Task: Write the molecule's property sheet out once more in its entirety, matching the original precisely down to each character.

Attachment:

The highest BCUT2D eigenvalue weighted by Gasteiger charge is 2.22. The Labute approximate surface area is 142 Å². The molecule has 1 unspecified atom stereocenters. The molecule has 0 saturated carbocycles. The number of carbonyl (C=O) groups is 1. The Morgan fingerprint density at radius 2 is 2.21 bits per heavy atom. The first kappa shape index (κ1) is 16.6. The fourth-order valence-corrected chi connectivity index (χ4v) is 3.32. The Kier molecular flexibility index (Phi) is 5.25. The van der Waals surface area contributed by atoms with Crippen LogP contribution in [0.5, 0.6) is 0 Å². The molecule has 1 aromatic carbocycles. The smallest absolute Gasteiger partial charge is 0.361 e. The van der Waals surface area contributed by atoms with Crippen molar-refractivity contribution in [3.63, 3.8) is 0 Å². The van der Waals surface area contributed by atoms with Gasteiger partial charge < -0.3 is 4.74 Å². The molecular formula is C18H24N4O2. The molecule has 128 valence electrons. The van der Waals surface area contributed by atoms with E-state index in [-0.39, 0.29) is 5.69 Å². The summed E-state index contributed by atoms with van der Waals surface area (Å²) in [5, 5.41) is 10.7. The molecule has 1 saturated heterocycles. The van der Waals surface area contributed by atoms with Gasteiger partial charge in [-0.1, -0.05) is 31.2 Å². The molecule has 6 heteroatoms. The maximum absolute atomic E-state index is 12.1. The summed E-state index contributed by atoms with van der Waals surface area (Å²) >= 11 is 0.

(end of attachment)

The highest BCUT2D eigenvalue weighted by Gasteiger charge is 2.22. The Labute approximate surface area is 142 Å². The molecule has 1 unspecified atom stereocenters. The molecule has 0 saturated carbocycles. The number of carbonyl (C=O) groups is 1. The Morgan fingerprint density at radius 2 is 2.21 bits per heavy atom. The first kappa shape index (κ1) is 16.6. The fourth-order valence-corrected chi connectivity index (χ4v) is 3.32. The Kier molecular flexibility index (Phi) is 5.25. The van der Waals surface area contributed by atoms with Crippen LogP contribution in [0.5, 0.6) is 0 Å². The molecule has 1 aromatic carbocycles. The smallest absolute Gasteiger partial charge is 0.361 e. The van der Waals surface area contributed by atoms with Crippen molar-refractivity contribution in [3.63, 3.8) is 0 Å². The van der Waals surface area contributed by atoms with Gasteiger partial charge < -0.3 is 4.74 Å². The molecular formula is C18H24N4O2. The molecule has 128 valence electrons. The van der Waals surface area contributed by atoms with E-state index in [-0.39, 0.29) is 5.69 Å². The summed E-state index contributed by atoms with van der Waals surface area (Å²) in [5, 5.41) is 10.7. The molecule has 1 saturated heterocycles. The van der Waals surface area contributed by atoms with Gasteiger partial charge in [-0.1, -0.05) is 31.2 Å². The molecule has 6 heteroatoms. The maximum absolute atomic E-state index is 12.1. The summed E-state index contributed by atoms with van der Waals surface area (Å²) >= 11 is 0.